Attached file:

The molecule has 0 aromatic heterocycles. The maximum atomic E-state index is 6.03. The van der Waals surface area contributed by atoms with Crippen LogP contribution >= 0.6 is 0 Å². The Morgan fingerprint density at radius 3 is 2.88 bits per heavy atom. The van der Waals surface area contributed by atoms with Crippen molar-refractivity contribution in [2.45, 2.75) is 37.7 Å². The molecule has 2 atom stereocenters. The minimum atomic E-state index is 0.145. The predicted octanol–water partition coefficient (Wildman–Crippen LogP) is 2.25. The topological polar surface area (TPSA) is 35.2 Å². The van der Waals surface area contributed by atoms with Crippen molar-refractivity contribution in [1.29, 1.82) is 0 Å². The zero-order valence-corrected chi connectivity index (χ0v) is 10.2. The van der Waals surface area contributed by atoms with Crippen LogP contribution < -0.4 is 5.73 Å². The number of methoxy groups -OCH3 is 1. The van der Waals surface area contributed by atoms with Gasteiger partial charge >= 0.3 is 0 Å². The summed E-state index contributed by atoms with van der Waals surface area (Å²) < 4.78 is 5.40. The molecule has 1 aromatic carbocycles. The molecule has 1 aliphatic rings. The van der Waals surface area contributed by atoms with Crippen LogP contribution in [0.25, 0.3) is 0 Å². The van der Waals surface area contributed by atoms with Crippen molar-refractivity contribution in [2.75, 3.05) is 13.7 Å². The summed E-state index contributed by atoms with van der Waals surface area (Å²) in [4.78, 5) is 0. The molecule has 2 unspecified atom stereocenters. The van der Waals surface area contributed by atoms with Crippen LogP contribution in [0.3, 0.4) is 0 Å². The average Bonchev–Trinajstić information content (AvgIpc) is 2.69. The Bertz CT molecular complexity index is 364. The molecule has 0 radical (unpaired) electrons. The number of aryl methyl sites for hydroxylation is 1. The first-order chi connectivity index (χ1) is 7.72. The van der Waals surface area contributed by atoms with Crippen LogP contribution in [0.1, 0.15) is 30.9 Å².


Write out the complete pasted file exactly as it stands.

The molecule has 0 aromatic heterocycles. The maximum atomic E-state index is 6.03. The van der Waals surface area contributed by atoms with Crippen LogP contribution >= 0.6 is 0 Å². The Morgan fingerprint density at radius 3 is 2.88 bits per heavy atom. The van der Waals surface area contributed by atoms with Crippen molar-refractivity contribution in [2.45, 2.75) is 37.7 Å². The molecule has 2 atom stereocenters. The minimum atomic E-state index is 0.145. The predicted octanol–water partition coefficient (Wildman–Crippen LogP) is 2.25. The topological polar surface area (TPSA) is 35.2 Å². The van der Waals surface area contributed by atoms with Crippen molar-refractivity contribution in [1.29, 1.82) is 0 Å². The zero-order valence-corrected chi connectivity index (χ0v) is 10.2. The van der Waals surface area contributed by atoms with Crippen LogP contribution < -0.4 is 5.73 Å². The number of methoxy groups -OCH3 is 1. The van der Waals surface area contributed by atoms with Gasteiger partial charge >= 0.3 is 0 Å². The summed E-state index contributed by atoms with van der Waals surface area (Å²) < 4.78 is 5.40. The molecule has 1 aromatic carbocycles. The molecule has 1 aliphatic rings. The van der Waals surface area contributed by atoms with Crippen LogP contribution in [0.25, 0.3) is 0 Å². The van der Waals surface area contributed by atoms with Crippen molar-refractivity contribution in [2.75, 3.05) is 13.7 Å². The summed E-state index contributed by atoms with van der Waals surface area (Å²) in [4.78, 5) is 0. The molecule has 2 unspecified atom stereocenters. The van der Waals surface area contributed by atoms with Crippen LogP contribution in [0.3, 0.4) is 0 Å². The average Bonchev–Trinajstić information content (AvgIpc) is 2.69. The Bertz CT molecular complexity index is 364. The molecule has 0 radical (unpaired) electrons. The number of aryl methyl sites for hydroxylation is 1. The first-order chi connectivity index (χ1) is 7.72. The van der Waals surface area contributed by atoms with Crippen LogP contribution in [0.1, 0.15) is 30.9 Å².